And they've even got Connecticut Gov. Dannel Malloy in on the act. The governor called his state the "center of the college hockey universe" even if Yale and Quinnipiac don't exactly work in the same orbit.
The Bobcats are built around goaltender Eric Hartzell - a Hobey Baker Award Finalist - and a defensive core of upper classmen that can put up a sometimes impenetrable wall. They pushed around St. Cloud State for long stretches in the semifinals, scoring three goals in the game's first 12 minutes then clamping down on one of the most explosive teams in the country.
Yale is a counterpuncher. The Bulldogs swarmed Lowell, tilting the ice with their deft passing and aggression. Senior forward Andrew Miller netted the game-winner 6:59 into overtime with a dazzling move around two Lowell defenders before slipping the puck between the legs of River Hawks goaltender Connor Hellebuyck.
• Forward Drew LeBlanc of St. Cloud State has won the Hobey Baker Award, given to the nation's top college hockey player.
LeBlanc, who helped to lead the Huskies to an appearance in the Frozen Four, becomes the first member of the St. Cloud State program to ever win the coveted award, which was handed out Friday night.
LeBlanc, a fifth-year senior center, led the nation with 37 assists in 42 games.
He scored 13 goals, and finished with 50 points, good for seventh in the nation.
He was a two-year captain for the Huskies, who lost to Quinnipiac, 4-1, Thursday in the national semifinals here.
He is a native of Hermantown, Minn., and was named first team all-conference in the WCHA this season.
Also Friday, the Chicago Blackhawks agreed to terms with LeBlanc on a one-year contract.
Hobey Baker was a legendary player at Princeton, and is remembered for redefining the game with end-to-end rushes and no-look passes.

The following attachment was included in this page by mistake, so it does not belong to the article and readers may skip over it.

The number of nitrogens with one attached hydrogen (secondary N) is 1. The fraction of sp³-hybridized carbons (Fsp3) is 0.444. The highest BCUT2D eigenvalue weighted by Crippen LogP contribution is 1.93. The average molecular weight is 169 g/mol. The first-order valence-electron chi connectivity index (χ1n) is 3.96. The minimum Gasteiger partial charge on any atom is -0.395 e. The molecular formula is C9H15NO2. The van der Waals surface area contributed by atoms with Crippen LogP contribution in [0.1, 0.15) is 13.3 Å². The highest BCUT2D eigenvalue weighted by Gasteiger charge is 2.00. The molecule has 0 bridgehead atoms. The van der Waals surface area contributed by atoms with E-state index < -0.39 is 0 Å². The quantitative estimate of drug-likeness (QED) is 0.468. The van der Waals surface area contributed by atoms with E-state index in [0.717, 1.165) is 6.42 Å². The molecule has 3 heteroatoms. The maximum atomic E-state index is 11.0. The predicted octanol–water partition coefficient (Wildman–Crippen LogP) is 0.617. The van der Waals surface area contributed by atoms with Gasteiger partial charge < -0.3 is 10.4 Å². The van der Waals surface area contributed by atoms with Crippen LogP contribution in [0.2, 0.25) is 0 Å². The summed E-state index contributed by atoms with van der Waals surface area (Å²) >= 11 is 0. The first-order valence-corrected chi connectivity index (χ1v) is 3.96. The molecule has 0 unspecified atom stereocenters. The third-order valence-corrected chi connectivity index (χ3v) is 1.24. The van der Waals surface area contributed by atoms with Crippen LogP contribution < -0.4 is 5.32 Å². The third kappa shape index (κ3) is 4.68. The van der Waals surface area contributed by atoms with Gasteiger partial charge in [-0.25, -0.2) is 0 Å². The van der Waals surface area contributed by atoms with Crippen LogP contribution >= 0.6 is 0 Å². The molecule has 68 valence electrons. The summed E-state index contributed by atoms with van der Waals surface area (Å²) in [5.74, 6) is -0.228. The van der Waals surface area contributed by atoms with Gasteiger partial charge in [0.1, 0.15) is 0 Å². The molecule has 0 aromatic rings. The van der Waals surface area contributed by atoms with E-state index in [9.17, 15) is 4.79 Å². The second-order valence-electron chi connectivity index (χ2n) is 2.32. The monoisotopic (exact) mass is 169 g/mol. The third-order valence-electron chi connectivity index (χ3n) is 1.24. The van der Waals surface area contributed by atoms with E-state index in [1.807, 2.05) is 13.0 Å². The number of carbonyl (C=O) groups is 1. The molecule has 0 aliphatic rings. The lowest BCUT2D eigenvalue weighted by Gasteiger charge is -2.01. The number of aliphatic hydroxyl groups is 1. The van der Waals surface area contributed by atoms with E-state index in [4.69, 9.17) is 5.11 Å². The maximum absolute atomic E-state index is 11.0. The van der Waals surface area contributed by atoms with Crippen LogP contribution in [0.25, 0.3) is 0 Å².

"Well, I think just to be associated with the name Hobey Baker and what he meant to not only college hockey, but the time period in general, how big of a figure he was, just to be associated with that has been pretty special for me," LeBlanc said. "I've said it a bunch of times now, but it doesn't happen if our team doesn't have the success that we've had this year.
"I've been fortunate enough to play with a great group of guys and with great people and great leaders. It's just everything kind of aligned right and found a place for me, and I'm just fortunate to have the opportunity."
Quinnipiac goaltender Eric Hartzell was also a Hobey Baker finalist, was a key cog in the Bobcats' run to the title game. Hartzell outshined LeBlanc Thursday night, and Quinnipiac will try to win its first national championship on Saturday at the Consol Energy Center vs. Yale.
But goalies rarely win the award. In fact, the last one to win the Baker was Ryan Miller in 2001. Miller was a standout for Michigan State before graduating to an impressive career with the Buffalo Sabres. He also helped lead Team USA to a silver medal in the Vancouver Olympics.
The previous three Baker winners were also forwards: Wisconsin's Blake Geoffrion (2010); Miami, Ohio's Andy Miele (2011); and Minnesota Duluth's Jack Connolly (2012).